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The hypermedia work discussed here is derived from our participation in the DeVise project at Aarhus University in Denmark. Developing tools to support cooperative design in a variety of application areas including large engineering projects is one of the project's goals. The primary user organization in the Esprit projects EuroCoOp and EuroCODE, from which the DeVise group receives partial funding, is constructing one of the world's largest tunnel and bridge "links." The use settings for our tools are characterized by cooperative work distributed over time, space and hardware platforms. Cooperative work in engineering projects raises several requirements for hypermedia, such as: shared databases, support for awareness among users of shared materials, access from multiple platforms, open architecture for integration of applications, portability, extensibility and tailorability. The possibility for integrating applications already developed for the engineering domain with hypermedia facilities was a particularly important requirement to meet. For a detailed discussion of our use setting, the engineering project, and its CSCW and hypermedia requirements, see .
In an effort to address these requirements, we based our hypermedia system on the Dexter Hypertext Reference Model [10, 11] (called "Dexter" throughout this article). Dexter makes a clean separation between storage and run-time aspects of a system. Furthermore, it distinguishes the hypermedia system's responsibilities from those of other software with which it is integrated. The result is three layers, called storage, run-time, and within-component. Dexter defines the internal structure of the storage and run-time layers, but leaves the within-component layer's structure open. For example, within the storage layer Dexter defines the concept of component (covering the traditional notions of nodes and links) and a variety of subtypes of component. According to Dexter, a hypertext is simply a collection of components. The run-time layer defines concepts that represent storage layer entities transiently at run time. For example, a session represents a hypertext, while an instantiation represents a component. In addition, Dexter elucidates the interfaces between the three layers. Thus the concept of anchor connects storage and within-component layers, while presentation specification connects storage and run-time layers. See [10, 11] for further details on Dexter, and  for a discussion of our use of the Dexter concepts in hypermedia system design.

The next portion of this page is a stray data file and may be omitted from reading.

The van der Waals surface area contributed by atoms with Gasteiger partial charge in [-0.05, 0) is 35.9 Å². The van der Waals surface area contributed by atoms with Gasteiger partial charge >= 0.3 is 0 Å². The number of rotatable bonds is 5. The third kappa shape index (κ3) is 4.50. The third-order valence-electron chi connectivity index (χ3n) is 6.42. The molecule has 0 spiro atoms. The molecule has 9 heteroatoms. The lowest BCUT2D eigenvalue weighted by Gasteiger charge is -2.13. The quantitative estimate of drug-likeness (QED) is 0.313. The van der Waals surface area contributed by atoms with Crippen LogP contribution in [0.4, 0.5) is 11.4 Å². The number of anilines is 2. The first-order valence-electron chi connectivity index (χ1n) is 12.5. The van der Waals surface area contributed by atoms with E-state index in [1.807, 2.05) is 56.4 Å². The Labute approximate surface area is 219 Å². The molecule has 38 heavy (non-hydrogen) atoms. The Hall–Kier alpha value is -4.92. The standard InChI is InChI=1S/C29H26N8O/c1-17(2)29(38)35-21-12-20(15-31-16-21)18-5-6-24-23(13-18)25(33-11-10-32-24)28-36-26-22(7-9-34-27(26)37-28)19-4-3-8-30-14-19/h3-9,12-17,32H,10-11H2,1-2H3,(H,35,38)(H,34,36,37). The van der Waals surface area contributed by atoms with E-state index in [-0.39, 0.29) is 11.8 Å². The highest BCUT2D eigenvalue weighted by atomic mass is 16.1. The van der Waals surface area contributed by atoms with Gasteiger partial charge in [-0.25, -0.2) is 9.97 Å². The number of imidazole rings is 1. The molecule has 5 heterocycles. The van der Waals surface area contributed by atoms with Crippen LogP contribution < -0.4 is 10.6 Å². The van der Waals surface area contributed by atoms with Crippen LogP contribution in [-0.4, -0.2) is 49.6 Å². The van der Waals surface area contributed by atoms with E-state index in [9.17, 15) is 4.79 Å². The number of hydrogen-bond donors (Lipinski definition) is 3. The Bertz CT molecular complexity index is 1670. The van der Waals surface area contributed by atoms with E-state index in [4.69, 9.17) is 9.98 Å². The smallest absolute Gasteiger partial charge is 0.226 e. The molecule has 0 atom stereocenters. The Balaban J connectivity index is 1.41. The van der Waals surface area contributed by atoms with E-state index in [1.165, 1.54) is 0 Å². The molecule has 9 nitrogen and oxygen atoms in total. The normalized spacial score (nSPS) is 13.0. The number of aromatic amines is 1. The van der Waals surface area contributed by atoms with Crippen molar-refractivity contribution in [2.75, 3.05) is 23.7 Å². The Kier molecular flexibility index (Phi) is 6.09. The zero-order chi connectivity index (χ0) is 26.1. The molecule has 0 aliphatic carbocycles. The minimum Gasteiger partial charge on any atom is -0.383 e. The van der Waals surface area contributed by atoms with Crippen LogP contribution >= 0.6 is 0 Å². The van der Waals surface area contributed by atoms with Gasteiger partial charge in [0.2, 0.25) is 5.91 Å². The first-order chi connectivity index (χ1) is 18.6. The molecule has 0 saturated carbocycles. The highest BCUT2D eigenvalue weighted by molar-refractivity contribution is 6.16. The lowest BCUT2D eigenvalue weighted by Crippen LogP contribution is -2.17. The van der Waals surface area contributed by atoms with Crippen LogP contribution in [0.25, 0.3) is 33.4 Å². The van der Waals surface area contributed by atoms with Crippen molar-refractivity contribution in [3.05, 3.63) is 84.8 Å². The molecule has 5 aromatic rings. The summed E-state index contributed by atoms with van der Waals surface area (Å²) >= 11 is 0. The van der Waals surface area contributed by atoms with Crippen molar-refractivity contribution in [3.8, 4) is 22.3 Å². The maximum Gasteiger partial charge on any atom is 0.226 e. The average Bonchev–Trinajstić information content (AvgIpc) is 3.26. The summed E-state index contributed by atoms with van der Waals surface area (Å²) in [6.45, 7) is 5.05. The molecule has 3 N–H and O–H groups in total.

The Dexter model provides a solid framework for comparing hypermedia systems and discussing the design of new hypermedia systems, but the formal specification leaves many design decisions open. For instance, how do we support sharing of hypertexts and components among several users? How do the Dexter layers relate to a multiuser distributed hypermedia architecture? Where do we place the responsibility for locking, and event notifications?
Despite these questions, we decided to develop a hypermedia system supporting the generality of the Dexter model, which was taken as the starting point for our development. When dealing with the open questions about cooperation support, we have extended our design in line with the "spirit" of the model. Hence, we claim to provide a Dexter-compliant hypermedia framework and architecture, providing for example n-ary links and a rich variety of composites.